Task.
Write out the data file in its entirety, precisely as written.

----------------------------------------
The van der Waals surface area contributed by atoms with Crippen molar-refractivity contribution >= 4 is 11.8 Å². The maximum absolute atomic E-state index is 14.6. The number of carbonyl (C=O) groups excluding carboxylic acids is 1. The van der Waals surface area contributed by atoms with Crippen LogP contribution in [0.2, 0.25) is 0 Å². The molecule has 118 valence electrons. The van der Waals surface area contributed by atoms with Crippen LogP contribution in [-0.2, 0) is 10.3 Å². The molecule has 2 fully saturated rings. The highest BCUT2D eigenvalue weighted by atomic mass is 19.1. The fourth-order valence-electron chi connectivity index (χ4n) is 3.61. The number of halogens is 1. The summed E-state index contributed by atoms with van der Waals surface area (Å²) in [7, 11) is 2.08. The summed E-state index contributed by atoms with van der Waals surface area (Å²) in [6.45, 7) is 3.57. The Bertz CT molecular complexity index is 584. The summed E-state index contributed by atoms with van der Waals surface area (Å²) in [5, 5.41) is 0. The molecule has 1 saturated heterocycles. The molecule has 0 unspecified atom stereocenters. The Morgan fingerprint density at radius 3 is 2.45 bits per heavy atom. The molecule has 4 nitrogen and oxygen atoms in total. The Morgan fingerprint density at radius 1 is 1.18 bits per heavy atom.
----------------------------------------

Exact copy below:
The van der Waals surface area contributed by atoms with Crippen molar-refractivity contribution >= 4 is 11.8 Å². The maximum absolute atomic E-state index is 14.6. The number of carbonyl (C=O) groups excluding carboxylic acids is 1. The van der Waals surface area contributed by atoms with Crippen LogP contribution in [0.2, 0.25) is 0 Å². The molecule has 118 valence electrons. The van der Waals surface area contributed by atoms with Crippen LogP contribution in [-0.2, 0) is 10.3 Å². The molecule has 2 fully saturated rings. The highest BCUT2D eigenvalue weighted by atomic mass is 19.1. The fourth-order valence-electron chi connectivity index (χ4n) is 3.61. The number of halogens is 1. The summed E-state index contributed by atoms with van der Waals surface area (Å²) in [7, 11) is 2.08. The summed E-state index contributed by atoms with van der Waals surface area (Å²) in [6.45, 7) is 3.57. The Bertz CT molecular complexity index is 584. The summed E-state index contributed by atoms with van der Waals surface area (Å²) in [5, 5.41) is 0. The molecule has 1 saturated heterocycles. The molecule has 0 unspecified atom stereocenters. The Morgan fingerprint density at radius 3 is 2.45 bits per heavy atom. The molecule has 4 nitrogen and oxygen atoms in total. The Morgan fingerprint density at radius 1 is 1.18 bits per heavy atom.